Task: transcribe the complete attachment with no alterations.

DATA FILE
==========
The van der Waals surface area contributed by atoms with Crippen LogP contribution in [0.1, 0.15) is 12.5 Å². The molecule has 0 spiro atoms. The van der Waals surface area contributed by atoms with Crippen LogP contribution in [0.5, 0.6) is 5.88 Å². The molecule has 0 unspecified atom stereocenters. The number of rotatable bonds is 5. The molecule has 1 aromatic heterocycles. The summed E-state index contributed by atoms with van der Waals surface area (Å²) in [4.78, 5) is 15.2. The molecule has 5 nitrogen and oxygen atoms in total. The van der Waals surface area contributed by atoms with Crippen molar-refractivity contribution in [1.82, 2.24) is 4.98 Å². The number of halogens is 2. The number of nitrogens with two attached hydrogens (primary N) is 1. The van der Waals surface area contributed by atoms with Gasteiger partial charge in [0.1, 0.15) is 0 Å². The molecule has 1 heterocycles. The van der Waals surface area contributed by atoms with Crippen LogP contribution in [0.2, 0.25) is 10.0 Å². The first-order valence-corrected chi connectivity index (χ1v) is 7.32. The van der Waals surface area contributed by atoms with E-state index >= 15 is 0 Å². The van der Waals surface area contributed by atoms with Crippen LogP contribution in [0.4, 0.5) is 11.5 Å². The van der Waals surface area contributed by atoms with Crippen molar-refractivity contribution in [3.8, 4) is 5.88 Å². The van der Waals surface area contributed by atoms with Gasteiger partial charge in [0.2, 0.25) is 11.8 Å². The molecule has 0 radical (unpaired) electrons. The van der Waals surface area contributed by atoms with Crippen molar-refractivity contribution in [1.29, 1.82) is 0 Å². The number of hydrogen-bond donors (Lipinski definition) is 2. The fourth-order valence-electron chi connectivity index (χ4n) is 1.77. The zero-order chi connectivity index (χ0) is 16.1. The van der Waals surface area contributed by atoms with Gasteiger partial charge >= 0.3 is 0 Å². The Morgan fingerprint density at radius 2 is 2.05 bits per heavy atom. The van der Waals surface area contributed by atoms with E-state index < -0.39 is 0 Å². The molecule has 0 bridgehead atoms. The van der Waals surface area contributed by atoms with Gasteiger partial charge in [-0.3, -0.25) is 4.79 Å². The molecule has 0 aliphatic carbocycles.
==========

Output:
The van der Waals surface area contributed by atoms with Crippen LogP contribution in [0.1, 0.15) is 12.5 Å². The molecule has 0 spiro atoms. The van der Waals surface area contributed by atoms with Crippen LogP contribution in [0.5, 0.6) is 5.88 Å². The molecule has 0 unspecified atom stereocenters. The number of rotatable bonds is 5. The molecule has 1 aromatic heterocycles. The summed E-state index contributed by atoms with van der Waals surface area (Å²) in [4.78, 5) is 15.2. The molecule has 5 nitrogen and oxygen atoms in total. The van der Waals surface area contributed by atoms with Crippen molar-refractivity contribution in [1.82, 2.24) is 4.98 Å². The number of halogens is 2. The number of nitrogens with two attached hydrogens (primary N) is 1. The van der Waals surface area contributed by atoms with Gasteiger partial charge in [0.1, 0.15) is 0 Å². The molecule has 1 heterocycles. The van der Waals surface area contributed by atoms with Crippen LogP contribution in [0.2, 0.25) is 10.0 Å². The first-order valence-corrected chi connectivity index (χ1v) is 7.32. The van der Waals surface area contributed by atoms with E-state index >= 15 is 0 Å². The van der Waals surface area contributed by atoms with Crippen LogP contribution in [0.4, 0.5) is 11.5 Å². The van der Waals surface area contributed by atoms with Crippen molar-refractivity contribution in [3.8, 4) is 5.88 Å². The van der Waals surface area contributed by atoms with Gasteiger partial charge in [0.2, 0.25) is 11.8 Å². The molecule has 0 radical (unpaired) electrons. The van der Waals surface area contributed by atoms with Crippen molar-refractivity contribution in [1.29, 1.82) is 0 Å². The number of hydrogen-bond donors (Lipinski definition) is 2. The fourth-order valence-electron chi connectivity index (χ4n) is 1.77. The zero-order chi connectivity index (χ0) is 16.1. The van der Waals surface area contributed by atoms with Gasteiger partial charge >= 0.3 is 0 Å². The Morgan fingerprint density at radius 2 is 2.05 bits per heavy atom. The van der Waals surface area contributed by atoms with E-state index < -0.39 is 0 Å². The molecule has 0 bridgehead atoms. The van der Waals surface area contributed by atoms with Gasteiger partial charge in [-0.3, -0.25) is 4.79 Å². The molecule has 0 aliphatic carbocycles.